As all of the die sets manufactured are of the same thread any will work in your press. Again, quality is of the same importance throughout. Hornady New Dimension Dies just seem to work better, in my opinion. As with the presses, it is not necessary for you to buy new. A well-cared for used set will work very well. Shell holders are different for some calibers, so you will need to have the proper ones for the calibers you are reloading.

    4) Reloading Manuals
    It cannot be stressed enough how important these are in reloading. Manuals will give you more insight into what you need to know than any other source. When starting out read every handbook you can get your hands on. Some of them even have some great stories in them about hunts or target matches. Follow their recommendations for loads to the letter. A friend said once, "Always know exactly what the answer is." What he meant by that was, if you had a question in your mind about any part of the process, it should be answered before continuing to load. It is never safe in this hobby to guess. Know exactly what you are doing and how you are doing it.

    5&6) Case Trimmer and Deburing Tool
    The case trimmer is necessary because after firing and resizing a case, it tends to stretch and needs to be shortened so it will not bind in the chamber when loaded. There are also the electric powered trimmers. What you pick is up to you. The Deburing tool is for cleaning off bits of the case that is left on after trimming.

    7) Scales and Weights
    Scales are one tool that needs to be set and rechecked often. The ability to get the same amount of powder in each case depends upon a good scale. I recommend getting a set of weights first then go to your retailer and check the accuracy of the scales. Zero the scale out, and place the weights one at a time to check the accuracy. Buy the most accurate scale available; often this does not mean electronic or most expensive.

    8) Powder Measure and Trickier
    These items are a must have, both are indispensable. A good powder dump can save a lot of time trying to weigh out loads by hand. Powder Measures may not always dump the same amount of powder, but they are very close. After the powder is dumped into your scale pan, use the trickier to add in minute amounts until the desired weight is reached for each case.

    9) Case Lube and Lube Tray
    The case lube and lube tray are where I differ from some folks. I don't use a tray to lube my cases; I prefer to hand lube each case. I not only save money this way, but lube also.

    10,11,12) Stuck or Broken Case Remover, Case Tumbler, and Handheld Priming Tool
    These items are something people recommend, and are items that can also be purchased new or used. A broken case remover is handy. However, if you lube the case you should not need one.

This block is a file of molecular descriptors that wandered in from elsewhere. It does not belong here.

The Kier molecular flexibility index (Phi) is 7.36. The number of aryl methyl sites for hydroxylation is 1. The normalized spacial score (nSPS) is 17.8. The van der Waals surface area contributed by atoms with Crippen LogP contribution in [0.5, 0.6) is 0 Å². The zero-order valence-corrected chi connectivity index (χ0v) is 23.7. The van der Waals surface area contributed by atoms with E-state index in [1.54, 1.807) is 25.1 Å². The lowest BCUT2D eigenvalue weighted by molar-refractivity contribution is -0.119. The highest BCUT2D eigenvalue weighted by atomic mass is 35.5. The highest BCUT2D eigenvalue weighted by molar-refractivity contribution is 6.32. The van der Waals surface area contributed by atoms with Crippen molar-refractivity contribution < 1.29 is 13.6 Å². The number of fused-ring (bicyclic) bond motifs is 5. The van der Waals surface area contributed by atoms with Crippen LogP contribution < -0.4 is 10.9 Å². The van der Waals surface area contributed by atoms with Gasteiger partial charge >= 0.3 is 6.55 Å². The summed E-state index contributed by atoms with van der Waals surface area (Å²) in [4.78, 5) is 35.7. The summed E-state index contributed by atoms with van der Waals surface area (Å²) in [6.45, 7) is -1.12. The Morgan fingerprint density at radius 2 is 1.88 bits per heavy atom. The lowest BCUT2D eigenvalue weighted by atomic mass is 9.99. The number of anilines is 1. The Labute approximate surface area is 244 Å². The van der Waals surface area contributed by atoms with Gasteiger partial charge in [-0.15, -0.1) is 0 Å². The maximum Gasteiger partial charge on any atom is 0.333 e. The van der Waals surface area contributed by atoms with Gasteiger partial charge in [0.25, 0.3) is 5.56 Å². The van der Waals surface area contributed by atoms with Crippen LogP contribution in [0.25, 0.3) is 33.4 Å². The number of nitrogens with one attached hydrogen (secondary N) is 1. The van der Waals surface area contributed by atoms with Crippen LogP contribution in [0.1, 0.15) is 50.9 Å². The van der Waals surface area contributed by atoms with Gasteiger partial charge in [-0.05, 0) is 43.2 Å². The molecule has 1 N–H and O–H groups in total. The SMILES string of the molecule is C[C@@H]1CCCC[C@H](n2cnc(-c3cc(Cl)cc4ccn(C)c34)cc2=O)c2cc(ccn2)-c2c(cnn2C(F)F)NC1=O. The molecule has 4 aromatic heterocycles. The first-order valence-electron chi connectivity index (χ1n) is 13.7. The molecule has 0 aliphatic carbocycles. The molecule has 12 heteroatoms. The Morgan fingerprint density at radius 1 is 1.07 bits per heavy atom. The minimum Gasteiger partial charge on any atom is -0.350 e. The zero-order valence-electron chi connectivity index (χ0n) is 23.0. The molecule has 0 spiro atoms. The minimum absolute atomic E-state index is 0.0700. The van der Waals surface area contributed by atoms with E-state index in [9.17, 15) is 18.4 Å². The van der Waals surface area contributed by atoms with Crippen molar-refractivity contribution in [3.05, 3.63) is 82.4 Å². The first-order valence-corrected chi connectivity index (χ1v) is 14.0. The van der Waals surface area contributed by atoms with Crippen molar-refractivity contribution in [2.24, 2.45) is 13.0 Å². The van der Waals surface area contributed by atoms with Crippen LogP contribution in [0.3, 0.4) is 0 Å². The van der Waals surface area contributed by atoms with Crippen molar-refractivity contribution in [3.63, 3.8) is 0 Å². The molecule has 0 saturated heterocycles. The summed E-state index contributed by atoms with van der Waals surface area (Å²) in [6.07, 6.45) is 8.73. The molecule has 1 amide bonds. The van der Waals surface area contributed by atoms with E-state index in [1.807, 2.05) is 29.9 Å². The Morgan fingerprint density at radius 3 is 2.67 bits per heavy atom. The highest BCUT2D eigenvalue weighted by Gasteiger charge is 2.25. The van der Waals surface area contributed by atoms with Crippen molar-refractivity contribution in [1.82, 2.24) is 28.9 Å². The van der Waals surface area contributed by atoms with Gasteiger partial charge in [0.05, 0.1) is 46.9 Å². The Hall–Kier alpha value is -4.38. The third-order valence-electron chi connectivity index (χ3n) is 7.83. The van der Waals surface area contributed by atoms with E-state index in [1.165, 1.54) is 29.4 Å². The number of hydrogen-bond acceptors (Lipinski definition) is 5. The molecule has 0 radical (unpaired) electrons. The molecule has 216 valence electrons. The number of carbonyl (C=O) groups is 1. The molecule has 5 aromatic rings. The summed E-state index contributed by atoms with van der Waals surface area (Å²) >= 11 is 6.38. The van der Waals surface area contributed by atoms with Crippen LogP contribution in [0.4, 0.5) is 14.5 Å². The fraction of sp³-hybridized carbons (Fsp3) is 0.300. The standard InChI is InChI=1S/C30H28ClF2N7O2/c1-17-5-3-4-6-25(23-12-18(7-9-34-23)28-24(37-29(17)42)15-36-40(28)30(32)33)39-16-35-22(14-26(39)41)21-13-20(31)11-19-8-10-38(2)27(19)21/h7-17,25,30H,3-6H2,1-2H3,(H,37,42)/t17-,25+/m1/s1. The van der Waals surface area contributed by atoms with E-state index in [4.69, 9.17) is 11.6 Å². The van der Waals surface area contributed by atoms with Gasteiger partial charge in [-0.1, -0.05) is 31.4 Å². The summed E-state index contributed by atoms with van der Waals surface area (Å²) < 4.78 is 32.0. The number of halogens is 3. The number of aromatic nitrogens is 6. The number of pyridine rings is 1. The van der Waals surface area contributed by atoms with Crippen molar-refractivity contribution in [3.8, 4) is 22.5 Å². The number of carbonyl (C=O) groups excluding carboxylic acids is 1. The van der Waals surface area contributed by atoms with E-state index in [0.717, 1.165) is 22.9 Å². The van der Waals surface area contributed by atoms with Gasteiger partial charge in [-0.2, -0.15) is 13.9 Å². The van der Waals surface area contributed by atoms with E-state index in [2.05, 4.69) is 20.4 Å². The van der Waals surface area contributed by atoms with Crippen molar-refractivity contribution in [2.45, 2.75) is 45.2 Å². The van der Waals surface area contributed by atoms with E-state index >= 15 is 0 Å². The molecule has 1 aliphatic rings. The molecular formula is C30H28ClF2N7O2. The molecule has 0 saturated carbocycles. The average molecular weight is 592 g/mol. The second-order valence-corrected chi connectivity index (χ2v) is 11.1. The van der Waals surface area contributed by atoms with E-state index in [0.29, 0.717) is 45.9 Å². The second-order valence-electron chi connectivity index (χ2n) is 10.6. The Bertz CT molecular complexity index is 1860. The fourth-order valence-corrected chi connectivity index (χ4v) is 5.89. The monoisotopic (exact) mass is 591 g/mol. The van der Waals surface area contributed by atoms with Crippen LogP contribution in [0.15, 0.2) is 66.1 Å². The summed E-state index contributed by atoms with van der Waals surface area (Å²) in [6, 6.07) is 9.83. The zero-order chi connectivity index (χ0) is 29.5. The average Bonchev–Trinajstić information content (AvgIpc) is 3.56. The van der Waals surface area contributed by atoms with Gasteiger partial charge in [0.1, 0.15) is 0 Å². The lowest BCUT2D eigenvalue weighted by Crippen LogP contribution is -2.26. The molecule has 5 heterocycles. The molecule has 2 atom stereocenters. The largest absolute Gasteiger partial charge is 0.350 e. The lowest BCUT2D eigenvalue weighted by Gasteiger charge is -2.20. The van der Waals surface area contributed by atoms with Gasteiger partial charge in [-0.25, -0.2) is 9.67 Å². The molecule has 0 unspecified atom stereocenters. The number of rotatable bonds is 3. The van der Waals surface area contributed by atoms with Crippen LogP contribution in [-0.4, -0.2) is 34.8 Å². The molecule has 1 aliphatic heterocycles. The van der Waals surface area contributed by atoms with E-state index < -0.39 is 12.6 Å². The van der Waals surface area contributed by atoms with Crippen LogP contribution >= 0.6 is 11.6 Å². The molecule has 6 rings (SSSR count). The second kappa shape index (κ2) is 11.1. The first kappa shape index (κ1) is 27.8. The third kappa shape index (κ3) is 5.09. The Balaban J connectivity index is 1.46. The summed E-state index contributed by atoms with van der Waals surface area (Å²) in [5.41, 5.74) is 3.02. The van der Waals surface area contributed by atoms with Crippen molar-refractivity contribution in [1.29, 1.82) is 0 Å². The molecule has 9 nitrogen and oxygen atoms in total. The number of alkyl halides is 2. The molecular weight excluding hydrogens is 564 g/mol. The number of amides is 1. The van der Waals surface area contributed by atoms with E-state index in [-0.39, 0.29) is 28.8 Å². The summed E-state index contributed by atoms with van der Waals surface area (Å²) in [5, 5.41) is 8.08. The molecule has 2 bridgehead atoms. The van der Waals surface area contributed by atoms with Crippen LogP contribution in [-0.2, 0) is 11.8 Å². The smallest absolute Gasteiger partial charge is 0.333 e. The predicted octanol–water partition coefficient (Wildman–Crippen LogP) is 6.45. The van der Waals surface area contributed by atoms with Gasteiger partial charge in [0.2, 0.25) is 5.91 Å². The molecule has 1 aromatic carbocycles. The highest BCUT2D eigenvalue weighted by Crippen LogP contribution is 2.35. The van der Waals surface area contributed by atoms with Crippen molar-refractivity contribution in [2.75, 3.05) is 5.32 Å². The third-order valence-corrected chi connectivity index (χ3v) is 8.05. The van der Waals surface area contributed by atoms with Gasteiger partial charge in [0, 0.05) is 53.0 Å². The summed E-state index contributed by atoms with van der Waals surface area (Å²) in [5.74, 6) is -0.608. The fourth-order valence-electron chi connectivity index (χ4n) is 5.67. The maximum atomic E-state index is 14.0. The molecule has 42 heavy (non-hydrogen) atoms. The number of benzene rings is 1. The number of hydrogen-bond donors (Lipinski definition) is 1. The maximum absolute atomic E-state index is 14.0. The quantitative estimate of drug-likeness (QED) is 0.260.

The case tumbler is also a tool some say is necessary and some say not. There are two sides to every road. Tumbling cases is said to be good for cleaning them however; some people say that tumbling cases causes deformities when they run into each other. I have a case tumbler that I built, and have seen no imperfections caused by this process. The hand held priming tool is not necessary, due to the fact that most presses have priming mechanisms built in. I prefer a handheld tool because I can feel when the primer is seated more easily than I can with the long handle of the press.

    13) Powder Storage Container
    This item is totally up to you and your state requirements. Check with your state police or local authorities for any laws regarding this item. Some states are very strict on how much powder you may store and the manner in which you store it.

    So, in conclusion, run out with your list and get all the items listed here! Again, all the items are available on the Internet; check there for prices and then look local to see if you can get a better deal. This will be a 2-part segment. If you are interested, in the interim, read everything you can about reloading and we will get together to talk about what you have learned. If you have any questions about this article, E-mail me. I will reply as soon as possible...

    Okay, so you have gone out and made the necessary purchases. You are looking at all your new stuff and asking yourself, "Now what?" Now what is that you get those reloading manuals out and you read them; and I mean every page! The Manuals are the bibles of reloading. They will keep you from making mistakes which could seriously injure, or even kill you or someone else.

    Big John